Bulls

Bulls get another 'best chance' to beat LeBron James

lebron-james-0504.png

Bulls get another 'best chance' to beat LeBron James

May 27, 2011.

Behind 22-year-old Derrick Rose, who three weeks earlier had been named the league's youngest MVP, the top-seeded Bulls had pushed their Game 5 lead against the Miami Heat to 12 with 3:35 to play. Facing elimination, Tom Thibodeau's group, which had allowed the East's most efficient offense just 64 points in the game's first 44 minutes, looked poised to send the series back to Miami with some momentum on their side for the first time since a Game 1 victory.

Then LeBron James happened. Again.

James split a pair of free throws. 76-65. Then a transition pass to Dwyane Wade for two. 77-69. Then a 3-pointer over the outstretched arms of Rose. 77-72. Then a dish to Wade for a 3-pointer and foul. 79-76. Then a left wing triple — his third of the night — off a Udonis Haslem screen. 79-79. Then a pull-up 18-footer from the top of the key. 81-79, Heat lead with 25 seconds remaining.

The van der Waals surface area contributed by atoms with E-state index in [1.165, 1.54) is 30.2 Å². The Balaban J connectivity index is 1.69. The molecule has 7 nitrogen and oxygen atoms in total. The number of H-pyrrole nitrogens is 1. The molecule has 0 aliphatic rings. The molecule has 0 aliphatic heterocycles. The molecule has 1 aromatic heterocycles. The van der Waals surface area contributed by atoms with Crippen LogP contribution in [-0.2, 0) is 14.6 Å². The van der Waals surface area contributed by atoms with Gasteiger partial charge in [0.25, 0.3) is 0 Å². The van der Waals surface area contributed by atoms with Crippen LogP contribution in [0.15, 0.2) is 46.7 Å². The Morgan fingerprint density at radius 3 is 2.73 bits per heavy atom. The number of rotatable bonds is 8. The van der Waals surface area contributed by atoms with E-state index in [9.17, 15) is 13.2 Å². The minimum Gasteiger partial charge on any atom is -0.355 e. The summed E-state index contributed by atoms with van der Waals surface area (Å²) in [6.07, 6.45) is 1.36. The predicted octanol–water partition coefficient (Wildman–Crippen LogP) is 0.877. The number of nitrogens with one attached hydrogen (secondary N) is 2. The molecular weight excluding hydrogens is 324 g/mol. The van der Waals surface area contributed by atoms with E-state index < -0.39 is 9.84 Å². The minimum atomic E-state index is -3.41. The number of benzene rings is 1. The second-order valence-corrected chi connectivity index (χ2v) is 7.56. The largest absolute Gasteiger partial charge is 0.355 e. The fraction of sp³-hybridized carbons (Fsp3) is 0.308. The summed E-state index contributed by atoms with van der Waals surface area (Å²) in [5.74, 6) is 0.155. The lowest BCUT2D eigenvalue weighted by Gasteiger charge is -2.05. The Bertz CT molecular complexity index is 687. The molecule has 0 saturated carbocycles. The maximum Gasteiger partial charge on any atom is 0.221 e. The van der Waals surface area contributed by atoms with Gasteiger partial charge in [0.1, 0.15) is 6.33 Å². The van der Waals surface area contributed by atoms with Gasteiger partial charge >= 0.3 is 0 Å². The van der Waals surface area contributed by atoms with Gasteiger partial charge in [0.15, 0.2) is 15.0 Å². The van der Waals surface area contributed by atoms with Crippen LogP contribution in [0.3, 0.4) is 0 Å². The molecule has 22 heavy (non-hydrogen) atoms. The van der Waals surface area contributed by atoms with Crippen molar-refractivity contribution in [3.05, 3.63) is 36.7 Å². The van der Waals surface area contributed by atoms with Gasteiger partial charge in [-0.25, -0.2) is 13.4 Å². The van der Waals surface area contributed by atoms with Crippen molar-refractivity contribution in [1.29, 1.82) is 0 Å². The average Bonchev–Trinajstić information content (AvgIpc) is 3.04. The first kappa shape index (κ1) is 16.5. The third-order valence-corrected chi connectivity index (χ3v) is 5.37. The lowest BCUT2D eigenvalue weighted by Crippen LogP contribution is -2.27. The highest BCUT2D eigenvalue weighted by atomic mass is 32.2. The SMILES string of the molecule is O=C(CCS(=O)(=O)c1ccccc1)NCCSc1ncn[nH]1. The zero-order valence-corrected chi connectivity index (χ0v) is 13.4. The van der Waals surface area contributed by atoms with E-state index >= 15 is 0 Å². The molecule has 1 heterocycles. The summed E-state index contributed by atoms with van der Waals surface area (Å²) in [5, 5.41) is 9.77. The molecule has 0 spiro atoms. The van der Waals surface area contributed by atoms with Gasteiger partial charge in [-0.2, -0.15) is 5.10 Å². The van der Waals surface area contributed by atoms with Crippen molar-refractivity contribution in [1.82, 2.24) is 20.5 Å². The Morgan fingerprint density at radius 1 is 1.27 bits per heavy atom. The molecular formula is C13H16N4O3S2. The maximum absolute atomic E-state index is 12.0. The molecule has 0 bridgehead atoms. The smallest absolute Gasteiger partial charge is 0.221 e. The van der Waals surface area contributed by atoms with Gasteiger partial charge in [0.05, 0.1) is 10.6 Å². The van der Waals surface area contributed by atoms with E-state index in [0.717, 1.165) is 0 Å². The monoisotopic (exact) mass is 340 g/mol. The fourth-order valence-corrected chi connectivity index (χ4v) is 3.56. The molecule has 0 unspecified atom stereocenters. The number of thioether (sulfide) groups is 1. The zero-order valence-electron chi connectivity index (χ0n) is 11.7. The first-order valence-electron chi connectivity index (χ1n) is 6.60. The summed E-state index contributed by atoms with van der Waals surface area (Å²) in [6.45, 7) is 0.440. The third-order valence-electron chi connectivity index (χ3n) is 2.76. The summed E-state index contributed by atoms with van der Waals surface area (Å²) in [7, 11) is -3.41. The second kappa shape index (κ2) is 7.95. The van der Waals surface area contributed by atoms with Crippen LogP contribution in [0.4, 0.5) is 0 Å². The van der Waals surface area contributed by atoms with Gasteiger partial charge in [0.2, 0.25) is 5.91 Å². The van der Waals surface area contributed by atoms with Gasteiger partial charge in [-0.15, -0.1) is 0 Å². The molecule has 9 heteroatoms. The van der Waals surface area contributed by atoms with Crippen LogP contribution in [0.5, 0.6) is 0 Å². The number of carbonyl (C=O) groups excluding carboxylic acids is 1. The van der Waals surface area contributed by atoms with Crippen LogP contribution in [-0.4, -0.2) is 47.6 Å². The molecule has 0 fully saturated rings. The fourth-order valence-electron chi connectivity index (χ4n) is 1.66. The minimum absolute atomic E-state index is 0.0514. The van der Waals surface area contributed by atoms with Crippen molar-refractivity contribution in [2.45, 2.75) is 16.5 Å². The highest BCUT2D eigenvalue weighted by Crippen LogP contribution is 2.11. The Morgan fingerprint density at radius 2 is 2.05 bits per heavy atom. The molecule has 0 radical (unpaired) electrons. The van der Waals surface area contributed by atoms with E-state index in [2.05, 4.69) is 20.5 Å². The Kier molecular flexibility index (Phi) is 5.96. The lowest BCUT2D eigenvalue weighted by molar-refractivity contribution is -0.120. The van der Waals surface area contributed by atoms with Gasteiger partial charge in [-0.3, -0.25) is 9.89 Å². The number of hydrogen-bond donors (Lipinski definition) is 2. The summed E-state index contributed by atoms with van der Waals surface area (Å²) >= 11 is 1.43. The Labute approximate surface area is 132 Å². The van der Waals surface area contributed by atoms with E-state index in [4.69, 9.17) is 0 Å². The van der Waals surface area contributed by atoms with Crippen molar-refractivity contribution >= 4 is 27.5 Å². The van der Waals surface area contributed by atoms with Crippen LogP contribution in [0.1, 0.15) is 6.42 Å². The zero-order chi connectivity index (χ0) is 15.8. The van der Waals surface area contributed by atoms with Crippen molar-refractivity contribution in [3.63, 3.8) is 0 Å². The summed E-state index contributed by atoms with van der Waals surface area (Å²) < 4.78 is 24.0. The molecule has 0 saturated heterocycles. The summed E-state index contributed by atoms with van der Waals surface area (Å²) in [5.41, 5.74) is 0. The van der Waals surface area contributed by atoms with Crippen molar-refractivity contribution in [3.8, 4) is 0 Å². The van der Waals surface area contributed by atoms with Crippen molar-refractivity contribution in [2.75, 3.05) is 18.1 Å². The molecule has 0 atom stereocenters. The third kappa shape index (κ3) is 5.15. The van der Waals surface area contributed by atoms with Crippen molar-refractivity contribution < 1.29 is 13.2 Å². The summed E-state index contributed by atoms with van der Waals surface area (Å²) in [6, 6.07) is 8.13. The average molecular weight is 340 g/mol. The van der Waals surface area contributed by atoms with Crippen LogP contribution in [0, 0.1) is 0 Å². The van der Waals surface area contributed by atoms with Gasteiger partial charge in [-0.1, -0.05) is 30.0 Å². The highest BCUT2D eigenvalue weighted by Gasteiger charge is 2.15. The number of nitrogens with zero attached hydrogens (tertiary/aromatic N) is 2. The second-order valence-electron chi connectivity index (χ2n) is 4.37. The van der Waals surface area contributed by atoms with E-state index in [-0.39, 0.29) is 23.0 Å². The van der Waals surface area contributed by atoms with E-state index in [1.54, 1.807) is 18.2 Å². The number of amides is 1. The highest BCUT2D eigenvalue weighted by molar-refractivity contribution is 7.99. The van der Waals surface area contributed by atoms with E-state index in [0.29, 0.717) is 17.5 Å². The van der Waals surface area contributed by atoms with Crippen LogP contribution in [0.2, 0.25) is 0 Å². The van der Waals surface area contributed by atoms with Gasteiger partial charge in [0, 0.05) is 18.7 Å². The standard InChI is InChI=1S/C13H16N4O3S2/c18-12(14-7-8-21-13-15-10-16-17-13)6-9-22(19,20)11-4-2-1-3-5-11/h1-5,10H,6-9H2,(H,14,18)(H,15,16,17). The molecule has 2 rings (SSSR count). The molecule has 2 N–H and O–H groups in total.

In a matter of seven possessions that spanned a little more than three minutes, James carved up the league's top defense, accounting for 15 of Miami's 17 points (nine points and assists on six Wade points) to give the Heat their first lead since the middle of the first quarter. James then capped off his memorable performance — and cemented himself as Chicago's public enemy No. 1 — by getting a hand on a potential game-tying Rose 3-point attempt at the buzzer, sending him and "The Heatles" to their first of what would become four straight NBA Finals appearances — two of which they would win.